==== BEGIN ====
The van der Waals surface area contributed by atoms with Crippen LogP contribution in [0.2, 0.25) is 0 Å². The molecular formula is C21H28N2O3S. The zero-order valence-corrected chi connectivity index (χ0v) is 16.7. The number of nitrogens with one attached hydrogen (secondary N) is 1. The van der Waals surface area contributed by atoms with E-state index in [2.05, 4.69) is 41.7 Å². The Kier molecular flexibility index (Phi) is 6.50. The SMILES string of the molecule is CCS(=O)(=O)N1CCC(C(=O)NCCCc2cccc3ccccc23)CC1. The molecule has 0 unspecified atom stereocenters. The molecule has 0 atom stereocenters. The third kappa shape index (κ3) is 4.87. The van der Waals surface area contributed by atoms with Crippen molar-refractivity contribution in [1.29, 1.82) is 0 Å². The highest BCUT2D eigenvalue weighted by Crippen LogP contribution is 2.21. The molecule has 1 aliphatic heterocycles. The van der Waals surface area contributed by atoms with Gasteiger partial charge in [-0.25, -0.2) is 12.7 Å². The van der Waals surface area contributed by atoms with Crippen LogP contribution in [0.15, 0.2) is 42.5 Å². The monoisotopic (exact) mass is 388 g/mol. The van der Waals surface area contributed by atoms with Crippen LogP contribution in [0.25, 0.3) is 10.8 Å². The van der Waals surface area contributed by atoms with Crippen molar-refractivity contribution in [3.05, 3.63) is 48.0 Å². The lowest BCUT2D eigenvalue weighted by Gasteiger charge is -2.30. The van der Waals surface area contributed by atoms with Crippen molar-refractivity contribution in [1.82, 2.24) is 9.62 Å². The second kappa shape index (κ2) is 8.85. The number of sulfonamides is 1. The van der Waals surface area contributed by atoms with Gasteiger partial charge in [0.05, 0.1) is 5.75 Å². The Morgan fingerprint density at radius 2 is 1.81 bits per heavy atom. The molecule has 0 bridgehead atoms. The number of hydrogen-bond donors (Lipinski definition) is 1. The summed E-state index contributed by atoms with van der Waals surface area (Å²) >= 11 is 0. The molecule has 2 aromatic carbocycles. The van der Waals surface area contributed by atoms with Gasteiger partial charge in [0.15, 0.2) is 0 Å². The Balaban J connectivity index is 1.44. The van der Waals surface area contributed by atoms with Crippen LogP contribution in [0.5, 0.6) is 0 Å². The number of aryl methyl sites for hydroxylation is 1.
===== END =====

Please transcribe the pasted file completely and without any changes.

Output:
The van der Waals surface area contributed by atoms with Crippen LogP contribution in [0.2, 0.25) is 0 Å². The molecular formula is C21H28N2O3S. The zero-order valence-corrected chi connectivity index (χ0v) is 16.7. The number of nitrogens with one attached hydrogen (secondary N) is 1. The van der Waals surface area contributed by atoms with E-state index in [2.05, 4.69) is 41.7 Å². The Kier molecular flexibility index (Phi) is 6.50. The SMILES string of the molecule is CCS(=O)(=O)N1CCC(C(=O)NCCCc2cccc3ccccc23)CC1. The molecule has 0 unspecified atom stereocenters. The molecule has 0 atom stereocenters. The third kappa shape index (κ3) is 4.87. The van der Waals surface area contributed by atoms with Crippen molar-refractivity contribution in [1.29, 1.82) is 0 Å². The highest BCUT2D eigenvalue weighted by Crippen LogP contribution is 2.21. The molecule has 1 aliphatic heterocycles. The van der Waals surface area contributed by atoms with Gasteiger partial charge in [-0.25, -0.2) is 12.7 Å². The van der Waals surface area contributed by atoms with Crippen LogP contribution in [0.15, 0.2) is 42.5 Å². The monoisotopic (exact) mass is 388 g/mol. The van der Waals surface area contributed by atoms with Crippen LogP contribution in [0.25, 0.3) is 10.8 Å². The van der Waals surface area contributed by atoms with Crippen molar-refractivity contribution in [3.05, 3.63) is 48.0 Å². The lowest BCUT2D eigenvalue weighted by Gasteiger charge is -2.30. The van der Waals surface area contributed by atoms with Crippen molar-refractivity contribution in [1.82, 2.24) is 9.62 Å². The second kappa shape index (κ2) is 8.85. The number of sulfonamides is 1. The van der Waals surface area contributed by atoms with Gasteiger partial charge in [0.05, 0.1) is 5.75 Å². The Morgan fingerprint density at radius 2 is 1.81 bits per heavy atom. The molecule has 0 bridgehead atoms. The number of hydrogen-bond donors (Lipinski definition) is 1. The summed E-state index contributed by atoms with van der Waals surface area (Å²) >= 11 is 0. The molecule has 2 aromatic carbocycles. The van der Waals surface area contributed by atoms with Gasteiger partial charge in [0.15, 0.2) is 0 Å². The Balaban J connectivity index is 1.44. The van der Waals surface area contributed by atoms with Crippen LogP contribution in [0.5, 0.6) is 0 Å². The number of aryl methyl sites for hydroxylation is 1.